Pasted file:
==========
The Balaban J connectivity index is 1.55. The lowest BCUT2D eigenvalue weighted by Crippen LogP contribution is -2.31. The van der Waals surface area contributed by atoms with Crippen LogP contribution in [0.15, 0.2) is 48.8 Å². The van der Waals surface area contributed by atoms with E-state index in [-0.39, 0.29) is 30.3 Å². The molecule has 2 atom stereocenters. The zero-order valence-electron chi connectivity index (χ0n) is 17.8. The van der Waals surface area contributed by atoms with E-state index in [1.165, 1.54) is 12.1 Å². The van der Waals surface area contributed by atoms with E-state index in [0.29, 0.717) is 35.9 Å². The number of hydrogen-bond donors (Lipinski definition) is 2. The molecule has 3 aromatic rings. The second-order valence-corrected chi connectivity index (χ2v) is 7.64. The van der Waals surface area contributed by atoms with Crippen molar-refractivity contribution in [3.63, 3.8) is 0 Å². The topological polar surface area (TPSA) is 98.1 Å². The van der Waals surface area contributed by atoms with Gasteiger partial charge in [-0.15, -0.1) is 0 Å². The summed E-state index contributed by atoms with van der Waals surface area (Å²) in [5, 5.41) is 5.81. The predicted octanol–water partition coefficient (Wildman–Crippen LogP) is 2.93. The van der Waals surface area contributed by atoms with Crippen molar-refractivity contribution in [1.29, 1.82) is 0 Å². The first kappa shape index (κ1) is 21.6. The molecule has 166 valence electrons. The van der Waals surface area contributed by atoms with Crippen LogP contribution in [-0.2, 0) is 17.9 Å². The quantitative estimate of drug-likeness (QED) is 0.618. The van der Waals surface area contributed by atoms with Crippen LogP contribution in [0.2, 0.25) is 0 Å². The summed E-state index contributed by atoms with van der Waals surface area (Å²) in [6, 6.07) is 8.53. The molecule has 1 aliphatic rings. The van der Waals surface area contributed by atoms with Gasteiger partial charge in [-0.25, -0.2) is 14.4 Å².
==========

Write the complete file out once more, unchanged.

The Balaban J connectivity index is 1.55. The lowest BCUT2D eigenvalue weighted by Crippen LogP contribution is -2.31. The van der Waals surface area contributed by atoms with Crippen LogP contribution in [0.15, 0.2) is 48.8 Å². The van der Waals surface area contributed by atoms with E-state index in [-0.39, 0.29) is 30.3 Å². The molecule has 2 atom stereocenters. The zero-order valence-electron chi connectivity index (χ0n) is 17.8. The van der Waals surface area contributed by atoms with E-state index in [1.165, 1.54) is 12.1 Å². The van der Waals surface area contributed by atoms with E-state index in [0.29, 0.717) is 35.9 Å². The number of hydrogen-bond donors (Lipinski definition) is 2. The molecule has 3 aromatic rings. The second-order valence-corrected chi connectivity index (χ2v) is 7.64. The van der Waals surface area contributed by atoms with Crippen molar-refractivity contribution in [3.63, 3.8) is 0 Å². The topological polar surface area (TPSA) is 98.1 Å². The van der Waals surface area contributed by atoms with Gasteiger partial charge in [-0.15, -0.1) is 0 Å². The summed E-state index contributed by atoms with van der Waals surface area (Å²) in [5, 5.41) is 5.81. The predicted octanol–water partition coefficient (Wildman–Crippen LogP) is 2.93. The van der Waals surface area contributed by atoms with Crippen molar-refractivity contribution in [1.29, 1.82) is 0 Å². The first kappa shape index (κ1) is 21.6. The molecule has 166 valence electrons. The van der Waals surface area contributed by atoms with Crippen LogP contribution in [-0.2, 0) is 17.9 Å². The quantitative estimate of drug-likeness (QED) is 0.618. The van der Waals surface area contributed by atoms with Crippen LogP contribution in [0.2, 0.25) is 0 Å². The summed E-state index contributed by atoms with van der Waals surface area (Å²) in [6, 6.07) is 8.53. The molecule has 1 aliphatic rings. The van der Waals surface area contributed by atoms with Gasteiger partial charge in [-0.25, -0.2) is 14.4 Å².